Deputy national security adviser Mira Ricardel reassigned after first lady Melania Trump calls for firing

PHOTO: Mira Ricardel speaks during a Senate Banking confirmation hearing in Washington, D.C., May 16, 2017.PlayBloomberg via Getty Images
WATCH Mira Ricardel reassigned after Melania Trump's criticism

Mira Ricardel, the president's deputy national security adviser, has been reassigned one day after first lady Melania Trump called for the woman's firing.

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In a remarkable development Tuesday, Melania Trump made a public call for the president's deputy national security adviser to be fired.

Ricardel will depart the White House as Trump desired and be reassigned to another role in the administration, according to press secretary Sarah Sanders.

"Mira Ricardel will continue to support the President as she departs the White House to transition to a new role within the Administration," Sanders said. "The President is grateful for Ms. Ricardel’s continued service to the American people and her steadfast pursuit of his national security priorities."

An extraordinary statement released by Trump's spokeswoman, Stephanie Grisham, on Tuesday said: “It is the position of the Office of the First Lady that she no longer deserves the honor of serving in this White House.”

PHOTO: First lady Melania Trump sits at the front of a language class as she visits Chipala Primary School, in Lilongwe, Malawi, Oct. 4, 2018. Carolyn Kaster/AP
First lady Melania Trump sits at the front of a language class as she visits Chipala Primary School, in Lilongwe, Malawi, Oct. 4, 2018.

Despite the White House drama, Sanders said earlier in the day Wednesday that Ricardel remained on the job.

Vice President Mike Pence became the first major member of the Trump administration to comment on Ricardel's ouster at a stop in Singapore on his Asian trip Thursday.

"I have great respect for her and her role," Pence said. "I look forward to her new role in another part of the administration."

Even amid new rumbles about the potential impending departures of Homeland Security Secretary Kirstjen Nielsen and even Chief of Staff John Kelly, it is unusual for the normally discreet first lady to get so publicly involved in an administration staffing issues.

The first lady's bombshell statement was released not long after Ricardel was seen smiling as she stood behind President Trump at an early afternoon Diwali ceremony at the White House Tuesday.

PHOTO: White House Chief of Staff John Kelly listens to President Donald Trump during a working lunch with governors in the Roosevelt Room of the White House, in Washington, DC, June 21, 2018.Olivier Douliery/AFP/Getty Images, FILE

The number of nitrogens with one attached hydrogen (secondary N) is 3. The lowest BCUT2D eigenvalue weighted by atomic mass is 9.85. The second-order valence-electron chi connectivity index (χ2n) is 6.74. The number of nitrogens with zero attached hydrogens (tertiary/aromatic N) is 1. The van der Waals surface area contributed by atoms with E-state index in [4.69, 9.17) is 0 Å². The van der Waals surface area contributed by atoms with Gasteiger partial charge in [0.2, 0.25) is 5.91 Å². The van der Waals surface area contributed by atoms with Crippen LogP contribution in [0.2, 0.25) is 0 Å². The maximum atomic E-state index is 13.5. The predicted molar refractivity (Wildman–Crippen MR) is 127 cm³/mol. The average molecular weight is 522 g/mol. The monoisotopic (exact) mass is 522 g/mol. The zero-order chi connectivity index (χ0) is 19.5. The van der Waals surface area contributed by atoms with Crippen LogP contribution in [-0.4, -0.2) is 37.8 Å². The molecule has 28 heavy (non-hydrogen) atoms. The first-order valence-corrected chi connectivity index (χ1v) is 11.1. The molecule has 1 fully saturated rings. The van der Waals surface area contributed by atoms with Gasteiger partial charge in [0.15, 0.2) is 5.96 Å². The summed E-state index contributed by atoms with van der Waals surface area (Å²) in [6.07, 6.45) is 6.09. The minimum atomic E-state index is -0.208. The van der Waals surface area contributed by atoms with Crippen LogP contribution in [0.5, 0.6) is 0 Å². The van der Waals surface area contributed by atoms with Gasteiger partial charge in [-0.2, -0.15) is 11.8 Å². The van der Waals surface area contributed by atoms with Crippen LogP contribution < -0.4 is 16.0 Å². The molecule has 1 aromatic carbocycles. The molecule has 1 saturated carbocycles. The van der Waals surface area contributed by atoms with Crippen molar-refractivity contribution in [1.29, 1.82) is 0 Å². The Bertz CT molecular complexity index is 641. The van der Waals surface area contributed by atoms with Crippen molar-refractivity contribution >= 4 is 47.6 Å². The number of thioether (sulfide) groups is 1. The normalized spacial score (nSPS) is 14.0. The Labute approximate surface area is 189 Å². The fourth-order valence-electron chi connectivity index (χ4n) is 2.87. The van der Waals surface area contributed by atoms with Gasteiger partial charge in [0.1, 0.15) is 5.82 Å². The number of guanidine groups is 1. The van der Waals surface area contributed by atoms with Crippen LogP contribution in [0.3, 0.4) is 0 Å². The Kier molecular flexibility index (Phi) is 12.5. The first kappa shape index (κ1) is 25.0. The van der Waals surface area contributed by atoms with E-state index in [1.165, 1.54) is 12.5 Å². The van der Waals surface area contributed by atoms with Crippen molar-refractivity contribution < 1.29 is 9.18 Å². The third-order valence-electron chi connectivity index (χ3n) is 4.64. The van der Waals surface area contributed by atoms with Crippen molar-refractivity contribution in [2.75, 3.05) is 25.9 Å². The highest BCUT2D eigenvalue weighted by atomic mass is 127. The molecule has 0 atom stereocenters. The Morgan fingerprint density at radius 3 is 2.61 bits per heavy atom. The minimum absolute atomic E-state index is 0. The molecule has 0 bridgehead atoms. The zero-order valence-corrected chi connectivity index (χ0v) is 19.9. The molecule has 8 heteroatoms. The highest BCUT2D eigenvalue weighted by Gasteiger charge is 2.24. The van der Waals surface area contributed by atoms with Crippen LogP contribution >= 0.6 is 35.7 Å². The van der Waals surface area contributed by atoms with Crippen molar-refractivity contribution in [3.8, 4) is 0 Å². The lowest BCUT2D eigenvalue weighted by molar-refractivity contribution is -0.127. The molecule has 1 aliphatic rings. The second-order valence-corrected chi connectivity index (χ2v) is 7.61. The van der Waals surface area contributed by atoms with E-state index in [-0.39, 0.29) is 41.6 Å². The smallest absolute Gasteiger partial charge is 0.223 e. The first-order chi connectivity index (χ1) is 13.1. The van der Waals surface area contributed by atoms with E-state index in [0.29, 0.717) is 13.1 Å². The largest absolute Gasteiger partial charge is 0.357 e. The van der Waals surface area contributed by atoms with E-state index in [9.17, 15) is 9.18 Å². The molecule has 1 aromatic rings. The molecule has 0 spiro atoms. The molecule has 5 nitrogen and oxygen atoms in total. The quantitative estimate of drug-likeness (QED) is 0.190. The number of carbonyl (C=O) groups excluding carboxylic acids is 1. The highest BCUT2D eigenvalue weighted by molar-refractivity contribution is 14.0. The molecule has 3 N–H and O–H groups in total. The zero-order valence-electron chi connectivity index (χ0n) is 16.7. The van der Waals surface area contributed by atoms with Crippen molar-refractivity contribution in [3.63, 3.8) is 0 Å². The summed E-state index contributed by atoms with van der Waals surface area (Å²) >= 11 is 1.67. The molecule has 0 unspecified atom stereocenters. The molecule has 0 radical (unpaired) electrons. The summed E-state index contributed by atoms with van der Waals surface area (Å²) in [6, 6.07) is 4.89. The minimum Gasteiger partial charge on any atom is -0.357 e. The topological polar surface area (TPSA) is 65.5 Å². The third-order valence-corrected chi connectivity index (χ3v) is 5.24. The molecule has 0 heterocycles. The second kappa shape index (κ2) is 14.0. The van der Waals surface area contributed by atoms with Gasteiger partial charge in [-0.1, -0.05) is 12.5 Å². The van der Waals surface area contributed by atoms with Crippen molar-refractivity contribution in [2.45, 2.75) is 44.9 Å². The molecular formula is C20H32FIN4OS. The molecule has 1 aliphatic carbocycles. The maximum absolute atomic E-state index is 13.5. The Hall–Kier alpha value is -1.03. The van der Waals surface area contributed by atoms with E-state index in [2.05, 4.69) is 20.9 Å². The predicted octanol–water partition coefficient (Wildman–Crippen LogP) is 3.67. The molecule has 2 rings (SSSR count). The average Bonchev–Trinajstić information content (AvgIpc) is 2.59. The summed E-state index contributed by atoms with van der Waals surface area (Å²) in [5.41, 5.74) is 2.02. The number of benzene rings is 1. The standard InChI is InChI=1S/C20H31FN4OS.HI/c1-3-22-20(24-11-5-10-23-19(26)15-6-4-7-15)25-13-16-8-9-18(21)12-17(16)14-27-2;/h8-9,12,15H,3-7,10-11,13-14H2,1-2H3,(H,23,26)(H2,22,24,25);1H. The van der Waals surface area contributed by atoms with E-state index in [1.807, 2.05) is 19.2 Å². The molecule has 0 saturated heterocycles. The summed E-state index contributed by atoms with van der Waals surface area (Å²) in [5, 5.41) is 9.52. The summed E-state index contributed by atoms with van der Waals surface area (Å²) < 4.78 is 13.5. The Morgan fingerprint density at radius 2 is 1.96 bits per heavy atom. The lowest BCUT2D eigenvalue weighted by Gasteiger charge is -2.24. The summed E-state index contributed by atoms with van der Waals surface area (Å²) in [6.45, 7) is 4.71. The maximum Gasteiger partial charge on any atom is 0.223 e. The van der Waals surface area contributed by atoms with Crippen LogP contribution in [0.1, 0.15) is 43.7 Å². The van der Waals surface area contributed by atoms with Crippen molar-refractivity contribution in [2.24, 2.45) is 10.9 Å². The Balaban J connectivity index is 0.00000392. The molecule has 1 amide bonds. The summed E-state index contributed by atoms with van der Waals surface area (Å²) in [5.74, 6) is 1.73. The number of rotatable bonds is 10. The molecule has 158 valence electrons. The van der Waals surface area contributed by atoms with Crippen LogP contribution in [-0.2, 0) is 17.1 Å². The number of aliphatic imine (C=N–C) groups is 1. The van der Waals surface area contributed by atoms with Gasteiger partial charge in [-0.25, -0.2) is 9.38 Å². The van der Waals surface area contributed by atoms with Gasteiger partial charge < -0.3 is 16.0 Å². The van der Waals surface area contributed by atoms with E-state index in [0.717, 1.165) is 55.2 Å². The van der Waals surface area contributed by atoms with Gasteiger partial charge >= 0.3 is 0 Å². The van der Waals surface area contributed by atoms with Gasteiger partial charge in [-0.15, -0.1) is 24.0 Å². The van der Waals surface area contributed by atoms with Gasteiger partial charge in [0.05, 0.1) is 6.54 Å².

White House Chief of Staff John Kelly listens to President Donald Trump during a working lunch with governors in the Roosevelt Room of the White House, in Washington, DC, June 21, 2018.

Ricardel and Melania Trump's office most recently tangled over her solo trip to Africa. Mrs. Trump felt she had treated her staff disrespectfully, White House sources said, and Ricardel was seen as so difficult during the planning of the trip, according to sources, that the first lady’s team sought Kelly's guidance.

The National Security Council did not respond to a request for comment.

Ricardel was recruited to the National Security Council by the president's national security adviser, John Bolton. According to the Wall Street Journal, the first lady’s office believed Ricardel was behind negative stories and was known to not get along with Secretary of Defense James Mattis and at times sought to undermine him from within the White House.

A White House official who requested anonymity noted in Ricardel's defense that she is one of the highest-ranking women in the Trump administration and that she has never met the first lady.

PHOTO: National security adviser John Bolton speaks during the daily press briefing at the White House, Aug. 2, 2018, in Washington.Evan Vucci/AP
National security adviser John Bolton speaks during the daily press briefing at the White House, Aug. 2, 2018, in Washington.

Trump told ABC News’ Tom Llamas last month, during her first sit-down interview, that she shares her opinions about people she doesn’t trust in the administration with her husband.

“Do you think there's still people there that he can't trust?” Llamas asked.

“Yes,” the first lady said. She added, “You always need to watch your back.”

When asked Tuesday if he agrees with the first lady on Ricardel, Mattis told ABC News, "I don't comment on other people's staffing issues."

ABC News' Elizabeth McLaughlin and Martha Raddatz contributed to this report.

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